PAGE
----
Persistence 0 - The Humble Beginnings of Adopting the Artist Growth Mindset

This is just one of the stories behind the Persistence series of how it began and what I learnt from the process.

The series has empowered me by making me really adopt the practice makes perfect mindset; the growth mindset. The first glass cast was a complete failure, I had graduated from art school and hadn’t cast anything for at least half a year and my first cast Persistence 0, did not work

In my first mould the core was made out of paper pulp, which I was used to using while I was at art school. But while I was observing overnight the entire kiln started smoking. I knew it was because it was burning all the carbon out, however, I didn’t want to ruin the kiln. There was no more safety net of being a student and in my panic, before it had even reached 300°C, I took all the glass and mould out as fast as I could (once you take it out you can’t put it back in), everything cracked.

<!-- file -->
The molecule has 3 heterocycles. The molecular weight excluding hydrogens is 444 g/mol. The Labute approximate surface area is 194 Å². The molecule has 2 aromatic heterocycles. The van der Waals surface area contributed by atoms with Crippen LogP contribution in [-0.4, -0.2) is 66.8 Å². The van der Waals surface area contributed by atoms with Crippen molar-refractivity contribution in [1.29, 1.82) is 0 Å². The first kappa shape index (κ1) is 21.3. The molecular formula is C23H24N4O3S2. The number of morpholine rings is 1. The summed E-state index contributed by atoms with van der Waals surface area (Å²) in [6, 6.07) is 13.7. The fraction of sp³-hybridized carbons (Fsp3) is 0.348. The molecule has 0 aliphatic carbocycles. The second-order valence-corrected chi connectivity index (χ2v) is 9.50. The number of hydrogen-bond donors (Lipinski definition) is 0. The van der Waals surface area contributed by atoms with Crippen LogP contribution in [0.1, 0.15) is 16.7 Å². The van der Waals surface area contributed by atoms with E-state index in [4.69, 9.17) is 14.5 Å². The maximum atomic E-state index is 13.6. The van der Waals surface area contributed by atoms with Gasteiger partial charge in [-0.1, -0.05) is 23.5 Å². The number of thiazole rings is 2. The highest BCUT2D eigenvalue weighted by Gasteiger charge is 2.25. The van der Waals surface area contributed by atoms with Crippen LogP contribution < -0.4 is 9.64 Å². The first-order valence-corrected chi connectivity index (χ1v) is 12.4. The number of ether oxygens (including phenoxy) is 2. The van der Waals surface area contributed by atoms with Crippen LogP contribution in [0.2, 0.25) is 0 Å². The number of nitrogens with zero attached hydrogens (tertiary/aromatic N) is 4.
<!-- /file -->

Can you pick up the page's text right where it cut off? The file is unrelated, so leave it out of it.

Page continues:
I was alone at 3am in the morning with a smoking and cracked mould, I was devastated! There were cinders everywhere, the studio was covered in cinders! I felt so bad for everyone around me because their work was covered in cinders too. And although Kate Banazi who works upstairs was really gracious about it and Kate Baker, my mentor, was really reassuring as well... I felt like a failure. The first one...the first cast had failed.

But the whole idea of Persistence and the reason why I named it that was to keep going, so I did keep going and made my second mould.

Persistence I base glass ballet series.JPG

Aaand that didn’t quite work out either, the glass had started to leak when I checked it at top temperature. My stomach dropped and thoughts like ‘oh damn there is not enough glass to even cover the ribbons!’ raced through my mind. But, in the end when I had found the glass did, in fact, reach the ribbons it was just the tip that missed out. I was ok with that. I was just so happy that something came out! Later I managed to salvage it by creating a base especially for it.